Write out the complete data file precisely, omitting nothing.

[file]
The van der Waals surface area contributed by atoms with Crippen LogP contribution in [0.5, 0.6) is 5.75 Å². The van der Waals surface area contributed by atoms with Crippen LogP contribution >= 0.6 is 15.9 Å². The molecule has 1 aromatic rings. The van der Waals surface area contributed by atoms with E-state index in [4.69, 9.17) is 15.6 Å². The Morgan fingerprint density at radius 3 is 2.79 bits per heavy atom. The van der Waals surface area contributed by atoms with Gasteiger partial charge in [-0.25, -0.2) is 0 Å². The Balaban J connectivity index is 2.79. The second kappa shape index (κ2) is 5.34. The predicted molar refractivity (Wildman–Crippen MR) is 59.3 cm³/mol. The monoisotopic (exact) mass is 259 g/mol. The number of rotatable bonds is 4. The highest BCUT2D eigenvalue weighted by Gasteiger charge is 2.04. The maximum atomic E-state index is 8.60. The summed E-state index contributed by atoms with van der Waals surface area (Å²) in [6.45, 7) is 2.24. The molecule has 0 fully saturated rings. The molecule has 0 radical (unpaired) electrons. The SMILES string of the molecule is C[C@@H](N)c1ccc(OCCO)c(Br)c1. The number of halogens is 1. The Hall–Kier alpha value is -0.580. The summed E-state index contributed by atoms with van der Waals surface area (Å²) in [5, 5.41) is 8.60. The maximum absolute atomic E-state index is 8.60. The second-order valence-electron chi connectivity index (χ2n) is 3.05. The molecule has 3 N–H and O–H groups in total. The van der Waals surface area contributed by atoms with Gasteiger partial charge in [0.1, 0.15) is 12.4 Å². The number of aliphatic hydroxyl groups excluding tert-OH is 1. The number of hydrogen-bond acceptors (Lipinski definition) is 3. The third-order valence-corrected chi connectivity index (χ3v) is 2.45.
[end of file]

The van der Waals surface area contributed by atoms with Crippen LogP contribution in [0.5, 0.6) is 5.75 Å². The van der Waals surface area contributed by atoms with Crippen LogP contribution >= 0.6 is 15.9 Å². The molecule has 1 aromatic rings. The van der Waals surface area contributed by atoms with E-state index in [4.69, 9.17) is 15.6 Å². The Morgan fingerprint density at radius 3 is 2.79 bits per heavy atom. The van der Waals surface area contributed by atoms with Gasteiger partial charge in [-0.25, -0.2) is 0 Å². The Balaban J connectivity index is 2.79. The second kappa shape index (κ2) is 5.34. The predicted molar refractivity (Wildman–Crippen MR) is 59.3 cm³/mol. The monoisotopic (exact) mass is 259 g/mol. The number of rotatable bonds is 4. The highest BCUT2D eigenvalue weighted by Gasteiger charge is 2.04. The maximum atomic E-state index is 8.60. The summed E-state index contributed by atoms with van der Waals surface area (Å²) in [6.45, 7) is 2.24. The molecule has 0 fully saturated rings. The molecule has 0 radical (unpaired) electrons. The SMILES string of the molecule is C[C@@H](N)c1ccc(OCCO)c(Br)c1. The number of halogens is 1. The Hall–Kier alpha value is -0.580. The summed E-state index contributed by atoms with van der Waals surface area (Å²) in [5, 5.41) is 8.60. The maximum absolute atomic E-state index is 8.60. The second-order valence-electron chi connectivity index (χ2n) is 3.05. The molecule has 3 N–H and O–H groups in total. The van der Waals surface area contributed by atoms with Gasteiger partial charge in [0.1, 0.15) is 12.4 Å². The number of aliphatic hydroxyl groups excluding tert-OH is 1. The number of hydrogen-bond acceptors (Lipinski definition) is 3. The third-order valence-corrected chi connectivity index (χ3v) is 2.45.